Within the noble human rights edifice that is the Inter-American Commission, the Office of the Rapporteur on the Rights of Women is critically important for advancing the rights of women in the region. During the year of my fellowship with the Office of the Rapporteur, I was able to immerse myself in the incredibly versatile work it does to promote and guarantee these rights. I did work on thematic reports, especially research and analysis involving the progress made and challenges remaining for women to achieve equality in the political sphere. It was also gratifying for me to work on country reports, such as the one following up on the Commission’s recommendations regarding the situation of women facing violence and discrimination as a result of the armed conflict in Colombia. I also had the opportunity to observe the challenges that women face to access justice in their countries, through the analysis of petitions and cases of women who experience sexual violence, domestic violence, and discrimination in the workplace and in reproductive health. These tasks, such as providing daily assistance to the Office of the Rapporteur’s work during the IACHR periods of sessions, helped me to understand how the Inter-American Commission works and to appreciate the tireless efforts of everyone there. The great spirit of teamwork and professionalism of those who work there—especially the women attorneys of the Office of the Rapporteur, with whom I shared ideas, personal experiences, strolls through the city, and the vision of creating a more equal world—made my time with the Commission extremely enjoyable. I hope that other young attorneys are fortunate enough to receive fellowships with the Office of the Rapporteur, as it is an incomparable experience.
Pascual Cortés Carrasco. Intern, September- December 2010
Pascual Cortés studies law at the University of Chile. In 2010, he was an exchange student in the International Legal Studies Program at American University's Washington College of Law. That same year, he worked as a member of the organizing team for the 15th Annual Inter-American Human Rights Moot Court Competition, through the university's Academy on Human Rights and Humanitarian Law. Since the beginning of 2010, he has been a reporter for the Oxford Reports on International Law, also through the Academy on Human Rights and Humanitarian Law at American University. Pascual Cortés did his internship with the IACHR from September to December of 2010.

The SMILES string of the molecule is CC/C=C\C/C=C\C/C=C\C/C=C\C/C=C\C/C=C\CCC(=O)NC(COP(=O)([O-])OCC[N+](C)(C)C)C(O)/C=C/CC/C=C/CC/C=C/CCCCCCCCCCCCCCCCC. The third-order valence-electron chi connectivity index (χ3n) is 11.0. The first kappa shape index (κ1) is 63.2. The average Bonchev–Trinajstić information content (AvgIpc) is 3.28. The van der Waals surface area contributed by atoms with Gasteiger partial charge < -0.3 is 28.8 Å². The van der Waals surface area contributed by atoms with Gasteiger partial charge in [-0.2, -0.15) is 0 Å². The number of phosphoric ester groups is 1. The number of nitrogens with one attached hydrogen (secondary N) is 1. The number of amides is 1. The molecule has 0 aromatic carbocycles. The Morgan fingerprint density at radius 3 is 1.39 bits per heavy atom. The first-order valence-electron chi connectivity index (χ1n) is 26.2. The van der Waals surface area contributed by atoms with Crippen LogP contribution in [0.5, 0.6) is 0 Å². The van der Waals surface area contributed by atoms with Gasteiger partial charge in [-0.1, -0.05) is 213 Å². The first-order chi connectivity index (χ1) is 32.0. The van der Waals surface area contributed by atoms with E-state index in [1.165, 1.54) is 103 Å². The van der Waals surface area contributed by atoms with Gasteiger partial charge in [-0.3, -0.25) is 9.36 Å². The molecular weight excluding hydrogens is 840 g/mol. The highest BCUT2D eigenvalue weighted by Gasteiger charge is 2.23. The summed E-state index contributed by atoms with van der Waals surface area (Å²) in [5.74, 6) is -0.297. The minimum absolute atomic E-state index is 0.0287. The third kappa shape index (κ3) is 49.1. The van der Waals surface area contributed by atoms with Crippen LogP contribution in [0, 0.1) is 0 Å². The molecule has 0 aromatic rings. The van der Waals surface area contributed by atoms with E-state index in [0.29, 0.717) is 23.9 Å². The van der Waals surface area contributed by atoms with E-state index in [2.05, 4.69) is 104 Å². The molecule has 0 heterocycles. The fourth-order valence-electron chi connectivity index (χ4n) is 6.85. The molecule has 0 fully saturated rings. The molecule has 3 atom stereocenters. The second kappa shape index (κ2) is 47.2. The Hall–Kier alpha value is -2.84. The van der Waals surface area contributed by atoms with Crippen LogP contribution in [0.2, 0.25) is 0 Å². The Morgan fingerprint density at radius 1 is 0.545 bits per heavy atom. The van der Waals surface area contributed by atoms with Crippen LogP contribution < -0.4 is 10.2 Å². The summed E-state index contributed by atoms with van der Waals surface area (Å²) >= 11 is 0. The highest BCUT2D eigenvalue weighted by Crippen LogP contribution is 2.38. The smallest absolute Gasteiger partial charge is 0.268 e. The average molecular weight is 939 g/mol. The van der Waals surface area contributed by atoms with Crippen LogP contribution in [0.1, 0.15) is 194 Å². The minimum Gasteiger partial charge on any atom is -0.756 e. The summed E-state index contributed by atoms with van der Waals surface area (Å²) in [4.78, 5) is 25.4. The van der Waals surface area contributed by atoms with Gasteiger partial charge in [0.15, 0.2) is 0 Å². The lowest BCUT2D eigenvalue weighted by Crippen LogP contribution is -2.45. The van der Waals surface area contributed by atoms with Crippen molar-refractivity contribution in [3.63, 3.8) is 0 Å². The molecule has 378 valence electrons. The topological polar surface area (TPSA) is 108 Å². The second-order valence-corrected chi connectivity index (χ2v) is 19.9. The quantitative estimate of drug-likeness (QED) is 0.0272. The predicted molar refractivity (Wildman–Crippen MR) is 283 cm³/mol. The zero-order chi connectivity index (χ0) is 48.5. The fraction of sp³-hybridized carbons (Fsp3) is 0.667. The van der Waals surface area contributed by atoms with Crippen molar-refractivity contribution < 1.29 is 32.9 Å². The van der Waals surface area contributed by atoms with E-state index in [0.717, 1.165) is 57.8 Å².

Pascual Cortés said this about his experience at the Commission:
The internship at the IACHR was an extremely valuable experience for me. It gave me an opportunity, as a law student, to determine the professional path I would like to follow in the future, and was a source of motivation for me to continue with my studies. Working with the IACHR team, I not only learned a lot, but was also able to put into practice the knowledge I had acquired up until then in my career. I am very grateful for having been able, in some way, to help advance the protection of human rights in the region, alongside a group of individuals who were admirably professional and tremendously welcoming.
Branislav Marelic Rokov. Intern, September - December 2010
Branislav Marelic Rokov graduated with a law degree from the University of Chile School of Law. He is an administrative law assistant and he is part of the editorial team of the Bulletin on Case Law of the Inter-American Court of Human Rights, edited by the university's Human Rights Center. Previously he worked at that school 's Center for Environmental Law and at the Clinic on Environmental Law and Conflict Resolution. Through an exchange program, he pursued political science studies at the University of California.
Branislav Marelic Rokov wrote the following about his experience at the IACHR:
The opportunity I had to work at the Executive Secretariat, to experience this protection agency day to day, greatly changed my perspective on human rights. To be able to work on a team of such dedicated and knowledgeable people, both attorneys and administrative staff, was enriching. What I learned went beyond what can be absorbed in a university setting, because it covered other aspects that are equally important for professional development in the inter-American human rights system—such as, for example, understanding and respecting other cultures, which is so difficult to explain and can only be learned through experience.
I have nothing but appreciation for the Mesoamerican Section, where I worked, for the team's tremendous personal and professional qualities and unwavering dedication. They had confidence in my work, which translated into challenging assignments.
I would also like to stress that the internship gave me the opportunity to meet other interns and fellowship recipients from around the Americas who, like me, were getting to know the inter-American system from within. Quite apart from whatever knowledge we had when we arrived at the Commission, in the end—and after many adventures—we all came away the better for our experience.
Beyond any paper or theory, dealing directly with the reality in each country or the particular details of a case leads one to reaffirm a commitment to human rights. Because of that, my internship with the Commission is one of the most important experiences I have had in my training at the professional and, most of all, the personal level.